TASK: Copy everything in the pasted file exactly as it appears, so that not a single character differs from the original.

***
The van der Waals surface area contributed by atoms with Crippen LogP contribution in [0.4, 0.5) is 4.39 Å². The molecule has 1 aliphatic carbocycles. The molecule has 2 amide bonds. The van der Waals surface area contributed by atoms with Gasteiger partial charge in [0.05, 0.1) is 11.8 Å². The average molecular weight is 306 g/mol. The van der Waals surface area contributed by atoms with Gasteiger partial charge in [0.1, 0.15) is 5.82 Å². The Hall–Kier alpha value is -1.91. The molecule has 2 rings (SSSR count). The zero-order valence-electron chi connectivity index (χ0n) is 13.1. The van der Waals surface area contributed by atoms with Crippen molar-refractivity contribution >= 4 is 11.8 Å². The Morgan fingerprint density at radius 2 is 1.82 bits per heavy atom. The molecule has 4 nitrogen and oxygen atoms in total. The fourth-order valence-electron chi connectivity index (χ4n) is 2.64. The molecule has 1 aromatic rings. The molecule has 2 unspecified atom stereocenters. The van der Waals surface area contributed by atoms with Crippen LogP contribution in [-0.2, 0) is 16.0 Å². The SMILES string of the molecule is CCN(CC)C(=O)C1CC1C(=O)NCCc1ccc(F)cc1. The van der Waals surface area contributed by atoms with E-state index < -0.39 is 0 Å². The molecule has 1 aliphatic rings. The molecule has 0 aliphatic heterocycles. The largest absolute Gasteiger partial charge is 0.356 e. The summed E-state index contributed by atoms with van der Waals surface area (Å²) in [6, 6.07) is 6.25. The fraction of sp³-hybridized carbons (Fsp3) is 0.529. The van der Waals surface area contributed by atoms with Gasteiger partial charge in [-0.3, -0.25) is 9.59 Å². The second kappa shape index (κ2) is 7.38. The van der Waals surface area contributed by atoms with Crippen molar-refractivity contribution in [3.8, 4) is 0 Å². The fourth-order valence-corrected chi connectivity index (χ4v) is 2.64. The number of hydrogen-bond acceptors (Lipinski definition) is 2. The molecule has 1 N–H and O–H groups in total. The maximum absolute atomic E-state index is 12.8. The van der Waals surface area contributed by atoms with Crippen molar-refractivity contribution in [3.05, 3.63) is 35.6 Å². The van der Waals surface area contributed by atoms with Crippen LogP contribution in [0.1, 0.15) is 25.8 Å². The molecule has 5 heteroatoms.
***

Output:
The van der Waals surface area contributed by atoms with Crippen LogP contribution in [0.4, 0.5) is 4.39 Å². The molecule has 1 aliphatic carbocycles. The molecule has 2 amide bonds. The van der Waals surface area contributed by atoms with Gasteiger partial charge in [0.05, 0.1) is 11.8 Å². The average molecular weight is 306 g/mol. The van der Waals surface area contributed by atoms with Gasteiger partial charge in [0.1, 0.15) is 5.82 Å². The Hall–Kier alpha value is -1.91. The molecule has 2 rings (SSSR count). The zero-order valence-electron chi connectivity index (χ0n) is 13.1. The van der Waals surface area contributed by atoms with Crippen molar-refractivity contribution >= 4 is 11.8 Å². The Morgan fingerprint density at radius 2 is 1.82 bits per heavy atom. The molecule has 4 nitrogen and oxygen atoms in total. The fourth-order valence-electron chi connectivity index (χ4n) is 2.64. The molecule has 1 aromatic rings. The molecule has 2 unspecified atom stereocenters. The van der Waals surface area contributed by atoms with Crippen LogP contribution in [-0.2, 0) is 16.0 Å². The SMILES string of the molecule is CCN(CC)C(=O)C1CC1C(=O)NCCc1ccc(F)cc1. The van der Waals surface area contributed by atoms with E-state index < -0.39 is 0 Å². The molecule has 1 aliphatic rings. The molecule has 0 aliphatic heterocycles. The largest absolute Gasteiger partial charge is 0.356 e. The summed E-state index contributed by atoms with van der Waals surface area (Å²) in [6, 6.07) is 6.25. The fraction of sp³-hybridized carbons (Fsp3) is 0.529. The van der Waals surface area contributed by atoms with Gasteiger partial charge in [-0.3, -0.25) is 9.59 Å². The second kappa shape index (κ2) is 7.38. The van der Waals surface area contributed by atoms with Crippen molar-refractivity contribution in [3.8, 4) is 0 Å². The fourth-order valence-corrected chi connectivity index (χ4v) is 2.64. The number of hydrogen-bond acceptors (Lipinski definition) is 2. The molecule has 1 N–H and O–H groups in total. The maximum absolute atomic E-state index is 12.8. The van der Waals surface area contributed by atoms with Crippen molar-refractivity contribution in [3.05, 3.63) is 35.6 Å². The van der Waals surface area contributed by atoms with Crippen LogP contribution in [0.1, 0.15) is 25.8 Å². The molecule has 5 heteroatoms.